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Gardening can fight childhood obesity
 

Aug. 9, 2006

CONTACT: Professor Neil Hamilton, 515-271-2065,
neil.hamilton@drake.edu ;
Lisa Lacher, 515-271-3119,
lisa.lacher@drake.edu

EXPERTS SAY GARDENING CAN FIGHT CHILDHOOD OBESITY AND OTHER HEALTH ISSUES

DES MOINES, Iowa — Working under the notion that a garden in every school can combat some of the serious health problems facing children, the nation's most influential garden policy experts will descend on Des Moines, Iowa, next month for the first-ever summit to discuss the social, environmental and health benefits of gardening.

Chief on the experts' agenda is the establishment of a set of Principles for Garden Policy, which they hope will help people and public officials see gardening as a means to create a better lifestyle for themselves and their communities.

"Gardening is such a powerful tool, because it offers people so many benefits," says summit organizer Neil D. Hamilton, director of Drake University's Agricultural Law Center and a member of the board of the National Gardening Association. "Everyone is equal when gardening. It provides people with common way of communication and can be an entry point to many different civic discussions."

Other topics of interest during the Sept. 7-8 conference include a presentation from the Center for Disease Control on "Gardening's Contribution to America's Wellness," and discussions on "Gardens, Prisons and Healing People," "Urban Gardens: Beautifying Communities, Feeding People, and Educating the Public," and "The Future of Gardening in American Society. There will also be a session on "School Gardens and Educating
Children."

"Increasing plant base-education in America's schools could have a profound effect on the health of the nation. By learning about plants and food production, students will achieve a greater understanding of the nutritional value of fresh produce. School gardens may also boost students' consumption of vegetables and promote healthier eating. By taking care of a garden, they will learn to enjoy eating the fruits of their labor," says Hamilton.

According to Hamilton, plant-based education, offers students more than just a healthy lifestyle. Teachers can easily incorporate the gardens into math, science and social studies lessons. "Gardening offers active and engaging connections to academics. You can easily see a teacher planning a social studies lesson on the history of food and where it originally came from. Gardening also gives kids a sense of pride in their accomplishments and provides them with a way to improve and give back to the community," he says.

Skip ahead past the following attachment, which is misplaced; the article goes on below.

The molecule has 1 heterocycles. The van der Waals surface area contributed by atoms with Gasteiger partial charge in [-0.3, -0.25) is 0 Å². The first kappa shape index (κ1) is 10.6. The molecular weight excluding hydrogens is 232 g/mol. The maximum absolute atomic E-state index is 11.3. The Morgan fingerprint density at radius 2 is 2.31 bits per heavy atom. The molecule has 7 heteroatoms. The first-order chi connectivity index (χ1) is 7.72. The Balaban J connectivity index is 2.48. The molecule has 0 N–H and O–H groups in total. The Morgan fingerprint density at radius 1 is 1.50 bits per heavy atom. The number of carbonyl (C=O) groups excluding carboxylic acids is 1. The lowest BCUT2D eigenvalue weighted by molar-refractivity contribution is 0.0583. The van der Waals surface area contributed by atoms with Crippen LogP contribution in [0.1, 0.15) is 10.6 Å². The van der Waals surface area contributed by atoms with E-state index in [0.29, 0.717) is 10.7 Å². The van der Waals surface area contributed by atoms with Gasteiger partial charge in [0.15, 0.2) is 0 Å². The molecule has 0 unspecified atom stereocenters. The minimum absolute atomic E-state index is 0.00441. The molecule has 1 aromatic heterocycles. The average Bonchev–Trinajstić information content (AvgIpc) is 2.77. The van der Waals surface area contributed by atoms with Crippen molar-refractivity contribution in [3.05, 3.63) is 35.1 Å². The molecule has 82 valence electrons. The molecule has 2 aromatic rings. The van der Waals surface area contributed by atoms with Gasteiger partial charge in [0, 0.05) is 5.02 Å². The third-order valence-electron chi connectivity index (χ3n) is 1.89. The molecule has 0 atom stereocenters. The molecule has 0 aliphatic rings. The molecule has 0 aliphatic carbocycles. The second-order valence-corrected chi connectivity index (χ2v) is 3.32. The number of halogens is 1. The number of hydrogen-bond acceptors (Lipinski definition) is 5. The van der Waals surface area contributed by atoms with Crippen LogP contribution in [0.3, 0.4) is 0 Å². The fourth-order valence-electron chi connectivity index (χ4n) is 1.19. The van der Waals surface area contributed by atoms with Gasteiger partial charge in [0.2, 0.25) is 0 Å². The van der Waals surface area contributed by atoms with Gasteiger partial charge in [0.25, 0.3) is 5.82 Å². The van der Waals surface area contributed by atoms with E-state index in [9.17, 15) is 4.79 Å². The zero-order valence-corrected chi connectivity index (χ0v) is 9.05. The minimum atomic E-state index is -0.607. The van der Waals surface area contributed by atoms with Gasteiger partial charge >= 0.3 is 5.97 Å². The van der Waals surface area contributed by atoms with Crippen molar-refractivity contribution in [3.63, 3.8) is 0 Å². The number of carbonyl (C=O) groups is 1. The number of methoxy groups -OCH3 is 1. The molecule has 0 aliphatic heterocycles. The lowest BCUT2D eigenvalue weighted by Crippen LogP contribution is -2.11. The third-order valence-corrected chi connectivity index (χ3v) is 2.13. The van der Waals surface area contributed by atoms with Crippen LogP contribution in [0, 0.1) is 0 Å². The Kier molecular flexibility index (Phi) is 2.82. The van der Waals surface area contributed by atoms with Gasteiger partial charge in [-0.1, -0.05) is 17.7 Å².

The 2006 National Summit on Garden Policy is sponsored by the Drake University Agricultural Law Center and State and Local Food Policy Project in cooperation with the National Gardening Association. Bruce Butterfield, director of research at the NGA, will be presenting results of a new attitudinal survey that looks at "What Gardeners Think." The Drake Agricultural Law Center will publish the conference proceedings as a special report in 2007.

Other key presenters include: Cathrine Sneed, founder of The Garden Project; Lynn Fredericks, founder of FamilyCook Productions and chair of Les Dames d'Escoffier International's Green Tables Initiative; and Will Rapp, founder and president of Gardner's Supply Co.

The schedule for the conference, titled “Gardens For All: People, Plants and Policy," is posted at
http://www.nationalgardenmonth.org/index.php?page=garden_policy .

The conference will take place in Des Moines, Iowa’s capital city and a center of garden education and publishing. Those attending the conference will have the opportunity to tour a number of interesting garden facilities in the greater Des Moines areas, including area community gardens; the Des Moines Botanical Center; Brenton Arboretum near Dallas Center; the Neal Smith Prairie Learning Center near Prairie City; Salisbury House and Gardens; Terrace Hill; the Homestead; Living History Farms; and Better Homes and Gardens Test Garden.

The conference is co-sponsored by Seed Savers Exchange, American Community Garden Association, American Public Garden Association, Les Dames d'Escoffier, International, the Center for Ecoliteracy Slow Food USA, the U.S. Botanic Garden, Project for Public Spaces, Des Moines Parks and Recreation, Des Moines Founders Garden Club, the Gardens Writers Association, the National Catholic Rural Life Conference, the Iowa Food Policy Council and the Iowa Network for Community Agriculture.

“Gardens For All: People, Plants and Policy” is made possible by financial support from the Lillian Goldman Charitable Trust, with additional support from Organic Valley Family of Farms, Gardener’s Supply Inc. and Drake University.

The conference is a National Gardening Association Project Grow initiative, supported in part by Hilton Garden Inns, Subaru, Black and Decker, Ames True Value, Home Depot and the Scott’s Company.


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